The Nintendo Switch has had a solid start, selling out in multiple territories and generating a decent amount of buzz (mixed with the usual batch of negativity). The UK is one country where it's still feasible to find units, however, though there have been indications that the launch was reasonably successful considering Nintendo's recent record in the country.

Now Harris Interactive has published some survey results that were taken in the UK when the system launched earlier in the month. We can't find details on the sample size so a pinch of salt is needed, but there are some interesting outcomes - both positive and negative - that ring true to some of our own conversations and experiences.

First of all, general awareness of the Switch was quite high, with 56% polled being aware of the system as it was launching; that might sound modest, but cast your minds back to the painful confusion and lack of knowledge many had of Wii U, and this result matches our sense that Nintendo got the word out far more successfully this time.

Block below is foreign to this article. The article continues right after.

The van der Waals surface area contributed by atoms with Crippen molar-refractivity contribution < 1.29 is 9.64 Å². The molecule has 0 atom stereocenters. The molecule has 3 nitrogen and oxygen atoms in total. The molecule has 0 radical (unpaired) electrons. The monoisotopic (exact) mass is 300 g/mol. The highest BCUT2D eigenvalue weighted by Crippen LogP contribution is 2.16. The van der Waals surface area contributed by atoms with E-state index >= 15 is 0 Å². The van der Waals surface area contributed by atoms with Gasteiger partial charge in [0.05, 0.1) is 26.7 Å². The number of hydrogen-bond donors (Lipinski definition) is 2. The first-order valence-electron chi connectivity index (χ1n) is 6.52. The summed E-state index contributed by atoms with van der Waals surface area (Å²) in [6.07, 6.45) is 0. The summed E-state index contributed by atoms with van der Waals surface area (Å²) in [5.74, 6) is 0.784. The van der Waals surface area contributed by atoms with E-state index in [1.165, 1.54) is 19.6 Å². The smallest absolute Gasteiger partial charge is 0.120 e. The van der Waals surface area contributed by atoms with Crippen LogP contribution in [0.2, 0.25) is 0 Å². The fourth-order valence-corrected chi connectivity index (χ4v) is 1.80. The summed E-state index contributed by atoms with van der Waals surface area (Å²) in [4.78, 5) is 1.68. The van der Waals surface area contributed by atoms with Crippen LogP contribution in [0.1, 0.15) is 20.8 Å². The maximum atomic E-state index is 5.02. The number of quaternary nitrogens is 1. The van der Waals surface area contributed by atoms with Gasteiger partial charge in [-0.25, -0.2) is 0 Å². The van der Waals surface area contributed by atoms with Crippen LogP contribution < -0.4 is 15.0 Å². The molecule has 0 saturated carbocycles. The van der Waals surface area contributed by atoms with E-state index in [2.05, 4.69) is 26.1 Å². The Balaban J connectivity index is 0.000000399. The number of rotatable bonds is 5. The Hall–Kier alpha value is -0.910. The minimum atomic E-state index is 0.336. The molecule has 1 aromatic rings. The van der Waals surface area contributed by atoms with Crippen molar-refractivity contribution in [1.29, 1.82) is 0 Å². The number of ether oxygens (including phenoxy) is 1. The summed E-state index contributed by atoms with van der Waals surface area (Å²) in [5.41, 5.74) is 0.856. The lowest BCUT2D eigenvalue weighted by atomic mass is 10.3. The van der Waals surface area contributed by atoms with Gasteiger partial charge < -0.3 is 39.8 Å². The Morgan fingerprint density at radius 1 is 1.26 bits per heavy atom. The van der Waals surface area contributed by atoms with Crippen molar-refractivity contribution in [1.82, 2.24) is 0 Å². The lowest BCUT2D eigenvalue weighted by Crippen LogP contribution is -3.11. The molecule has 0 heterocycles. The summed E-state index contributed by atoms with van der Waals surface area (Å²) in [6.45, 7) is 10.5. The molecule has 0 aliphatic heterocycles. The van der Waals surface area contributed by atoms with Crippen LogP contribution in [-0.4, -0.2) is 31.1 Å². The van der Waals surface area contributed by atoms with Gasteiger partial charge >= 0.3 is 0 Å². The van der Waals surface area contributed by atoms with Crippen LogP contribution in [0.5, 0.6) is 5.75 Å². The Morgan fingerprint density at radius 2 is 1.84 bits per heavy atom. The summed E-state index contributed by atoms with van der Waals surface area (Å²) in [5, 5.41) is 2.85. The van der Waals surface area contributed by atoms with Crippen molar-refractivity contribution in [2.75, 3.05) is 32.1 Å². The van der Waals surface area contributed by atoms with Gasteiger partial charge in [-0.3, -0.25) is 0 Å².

Opinions on the Switch also seemed positive - majorities 'loved' or 'liked' various aspects of the concept, including play on the go / TV / tabletop mode, first-party games, motion controls and multiplayer gaming on the system. General attitudes were positive too - majorities agreed that the system 'looks fun' and 'innovative', though 55% want backward compatibility. On the latter point, Virtual Console and the likes of Mario Kart 8 Deluxe are as good as it's likely to get on that score.

In terms of actual purchases, though, only 6% had bought or pre-ordered a unit, with 32% 'likely' to buy one in the next three months - there are a lot of fence-sitters, unsurprisingly. In terms of 'barriers' to buying a Switch, 40% said they can't afford it right now - the $299.99 / €299.99 price converts to a fairly brutal £279.99 in the UK, with tax regimes and the current lows of the pound making it an expensive option in the country. Consider that the price doesn't include a game, and as we've said before the price of entry is quite steep.

The other notable barriers were 32% being already happy with another console, 25% saying they weren't big enough gamers to justify the cost, and 20% 'waiting for it to be cheaper'. Pricing is most definitely a factor.

Overall, though, the survey does show a solid awareness around the system, and that its concept and approach are having some impact. It's all early days, but there are enough positives to have some confidence in what's to come.